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sTriKe Force yearling BiggesT MainFraMe Brent Brwon of Brown Trophy Whitetails

BulleT prooF 2 year old BiggesT MainFraMe des Woods of gsells Whitetails by WKT 

FlinT 3 year old BiggesT MainFraMe dean Borntrager of sundance Whitetails 

Big sTiTcH MaTure BiggesT MainFraMe chris Mcdaniel of T3 Whitetails 

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ANtlEr CoNtEst spoNsorED by

dude yearling longesT Tine Bill Krusmark of Buck ridge Whitetails

Tall Boy 2 year old longesT Tine ivan Hochstetler of double H Whitetails

dude 3 year old longesT Tine Bill Krusmark of Buck ridge Whitetails

dude MaTure longesT Tine Bill Krusmark of Buck ridge Whitetails

aksjhdf

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2014 NADEFA CoNFErENCE WrApup

dude longesT MainBeaM yearling Bill Krusmark of Buck ridge Whitetails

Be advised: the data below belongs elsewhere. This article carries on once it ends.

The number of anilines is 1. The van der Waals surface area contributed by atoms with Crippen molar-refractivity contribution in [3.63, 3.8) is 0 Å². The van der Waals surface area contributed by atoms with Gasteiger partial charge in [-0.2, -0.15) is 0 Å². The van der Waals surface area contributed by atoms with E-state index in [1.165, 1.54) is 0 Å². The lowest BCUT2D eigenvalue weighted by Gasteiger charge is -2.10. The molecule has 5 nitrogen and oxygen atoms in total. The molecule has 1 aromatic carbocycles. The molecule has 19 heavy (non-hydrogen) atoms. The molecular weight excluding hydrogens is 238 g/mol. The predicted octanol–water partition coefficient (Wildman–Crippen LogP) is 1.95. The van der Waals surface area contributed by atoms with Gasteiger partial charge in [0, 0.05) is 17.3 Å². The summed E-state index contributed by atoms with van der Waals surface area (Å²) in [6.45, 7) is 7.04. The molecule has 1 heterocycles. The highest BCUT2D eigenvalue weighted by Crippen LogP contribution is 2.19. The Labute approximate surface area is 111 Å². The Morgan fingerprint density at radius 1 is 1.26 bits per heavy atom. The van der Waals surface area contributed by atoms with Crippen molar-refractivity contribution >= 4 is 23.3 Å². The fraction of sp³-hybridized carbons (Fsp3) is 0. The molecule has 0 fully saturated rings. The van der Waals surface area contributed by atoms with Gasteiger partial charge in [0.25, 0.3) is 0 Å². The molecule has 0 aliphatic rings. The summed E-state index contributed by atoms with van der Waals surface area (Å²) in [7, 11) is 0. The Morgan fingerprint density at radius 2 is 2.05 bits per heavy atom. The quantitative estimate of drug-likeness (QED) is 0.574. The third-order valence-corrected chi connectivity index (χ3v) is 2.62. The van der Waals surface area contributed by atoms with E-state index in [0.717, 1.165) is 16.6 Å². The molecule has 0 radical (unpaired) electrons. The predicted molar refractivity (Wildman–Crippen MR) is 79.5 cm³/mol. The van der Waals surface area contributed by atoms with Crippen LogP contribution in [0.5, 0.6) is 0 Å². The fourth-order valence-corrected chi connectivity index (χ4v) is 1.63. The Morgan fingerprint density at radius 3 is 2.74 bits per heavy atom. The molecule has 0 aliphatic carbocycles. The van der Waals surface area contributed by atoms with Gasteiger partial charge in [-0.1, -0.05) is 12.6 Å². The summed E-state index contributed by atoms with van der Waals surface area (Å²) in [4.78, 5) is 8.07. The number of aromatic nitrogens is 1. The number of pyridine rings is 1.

BulleT prooF longesT MainBeaM 2 year old des Woods of gsells Whitetails by WKT 

roBo 3 year old longesT MainBeaM Bart littlejohn of littlejohn Farms 

Big sTicH MaTure longesT MainBeaM chris Mcdaniel of T3 Whitetails

Thank you Antler Competition Participants! 26

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antler contest sponsored by

1St Place Sika deer kevin Grace of High expectations

Juble 2nd Place Sika deer roberta cahill of dream chaser Farm

Hombre 1St Place elk Joel espe of Hawks Hill ranch

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Avoid the summer performance

slump A Assist ssist y your our h herd’s erd’s p performance erfor through the h hot ot s summer ummer m months onths w with it Thermal Care™. ADM research has aggressively pu o help alleviate the perfo solutions to performance slump caused by summer heat stress. Thermal Car Our Rack Plus™ Deer and Elk Fee age the effects of heat stress. help manage Benefits of the Thermal Care tec • Better heat dissipation • Enhanced gut health • Enhanced immune function Thermal Care heat stress through e helps curb hea T hermal Car Vasodilation: asodilation: asod • V Plant extracts conta been shown to help facilitate heat diss are more comfortable in their environ foraging, which could have a favorable i performance. • Immune modulation: The Citr Citr Thermal Care offers health perks. CitriStim is an AD whole cell yeast product rich in yeast mannnans and beta glucans.